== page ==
The stock market should have carried a warning in 2016: Steep drops and sudden acceleration may cause whiplash.
From crashing oil prices that fueled Wall Street's worst-ever start to a year, to unpredictable political events like Brexit and the election of Donald Trump, the year in stocks wasn't for the faint of heart.
Those who held on were rewarded handsomely: The resilient Dow closed 2016 more than 4,300 points above its January low of 15,451. A post-election surge, built around Trump's stimulus promises, has carried the Dow almost to 20,000 for the first time.
In the end, all three major indexes notched healthy gains in 2016. The Dow was up 13.4%; the S&P gained 9.5%; and the Nasdaq was up 7.5%. That's not bad considering both the Dow and S&P 500 suffered slight losses in 2015.
"This year we saw more sentiment flip-flops than we've experienced in a long time. The problem was that a lot of things didn't follow the script," said Michael Block, chief market strategist at Rhino Trading Partners.
The bull market in U.S. stocks is on track to turn eight years old in March. The S&P 500 has more than tripled since President Obama's 2009 inauguration because of the economic recovery from the Great Recession and extremely low interest rates from the Federal Reserve.
But 2016 started scary. The Dow dived 1,079 points in the first week because of concerns about China's economic slowdown and plunging oil prices. The 6% selloff was the Dow's worst five-day start to a year on record.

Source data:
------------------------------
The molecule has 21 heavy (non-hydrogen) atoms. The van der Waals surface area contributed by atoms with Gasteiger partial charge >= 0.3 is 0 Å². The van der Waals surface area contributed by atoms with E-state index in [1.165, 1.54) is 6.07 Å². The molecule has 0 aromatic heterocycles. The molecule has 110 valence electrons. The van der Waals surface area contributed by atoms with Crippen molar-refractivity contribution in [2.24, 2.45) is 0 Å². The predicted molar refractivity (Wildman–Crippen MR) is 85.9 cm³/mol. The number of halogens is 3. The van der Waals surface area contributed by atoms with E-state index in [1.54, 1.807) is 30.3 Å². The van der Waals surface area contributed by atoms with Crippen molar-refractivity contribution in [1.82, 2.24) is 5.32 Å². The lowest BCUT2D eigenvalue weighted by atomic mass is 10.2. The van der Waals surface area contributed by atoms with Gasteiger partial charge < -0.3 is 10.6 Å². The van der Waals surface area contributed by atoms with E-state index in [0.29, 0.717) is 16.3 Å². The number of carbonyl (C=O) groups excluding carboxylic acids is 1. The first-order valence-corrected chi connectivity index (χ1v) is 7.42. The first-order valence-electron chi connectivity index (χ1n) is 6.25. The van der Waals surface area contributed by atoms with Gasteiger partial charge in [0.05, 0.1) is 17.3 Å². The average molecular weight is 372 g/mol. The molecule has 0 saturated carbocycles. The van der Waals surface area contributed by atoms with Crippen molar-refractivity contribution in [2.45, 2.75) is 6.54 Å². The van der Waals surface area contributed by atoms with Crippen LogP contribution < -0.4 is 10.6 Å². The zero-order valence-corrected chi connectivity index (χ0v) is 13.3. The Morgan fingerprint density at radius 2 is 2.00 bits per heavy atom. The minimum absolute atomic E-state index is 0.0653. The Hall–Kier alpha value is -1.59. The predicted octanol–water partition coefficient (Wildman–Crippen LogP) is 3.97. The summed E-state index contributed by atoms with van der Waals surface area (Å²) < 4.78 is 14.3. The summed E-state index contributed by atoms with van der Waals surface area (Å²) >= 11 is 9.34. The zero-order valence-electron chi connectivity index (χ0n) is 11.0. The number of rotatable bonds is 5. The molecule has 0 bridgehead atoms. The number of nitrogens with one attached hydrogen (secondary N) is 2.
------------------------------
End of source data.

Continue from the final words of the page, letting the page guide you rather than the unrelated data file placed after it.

The panic ended. By mid-March, the Dow was up for the year, and the bull market was back on track.
Then the political shocks came. First there was the unexpected decision by British voters to leave the European Union. Brexit caused the British pound to crash and sent the Dow spiraling down 611 points in a single day.
U.S. stocks stabilized and coasted toward the November election. Dow futures plunged more than 900 points on election night as it became clear Clinton would lose unexpectedly. That reaction seemed to confirm predictions that a Trump victory would cause a stock market crash.
But the Trump selloff proved fleeting. Wall Street welcomed Trump with a bang, rising 257 points the day after his victory.
Optimism over his promises to slash taxes, roll back regulation and unleash infrastructure spending has carried the Dow nearly 1,500 points higher since the election.
"I would've thought you were crazy," Block said, "if you told me Trump getting elected would be greeted by a five-hour-long selloff, followed by a six-week rally."
But is the Trump euphoria overdone? Some, including even Trump adviser and activist investor Carl Icahn, argue the rally has gotten out of hand and it may be time for a breather.
After all, Trump hasn't even taken office yet and there's no guarantee his stimulus proposals will be enacted or be effective.
Others fear Trump's anti-trade campaign rhetoric will turn into protectionist policies and trigger a destabilizing trade war.
"The U.S. stock market has run pretty far, pretty quickly," said Chris Zaccarelli, chief investment officer at Cornerstone Financial Partners.
"Fundamentals need to catch up to expectations," he said.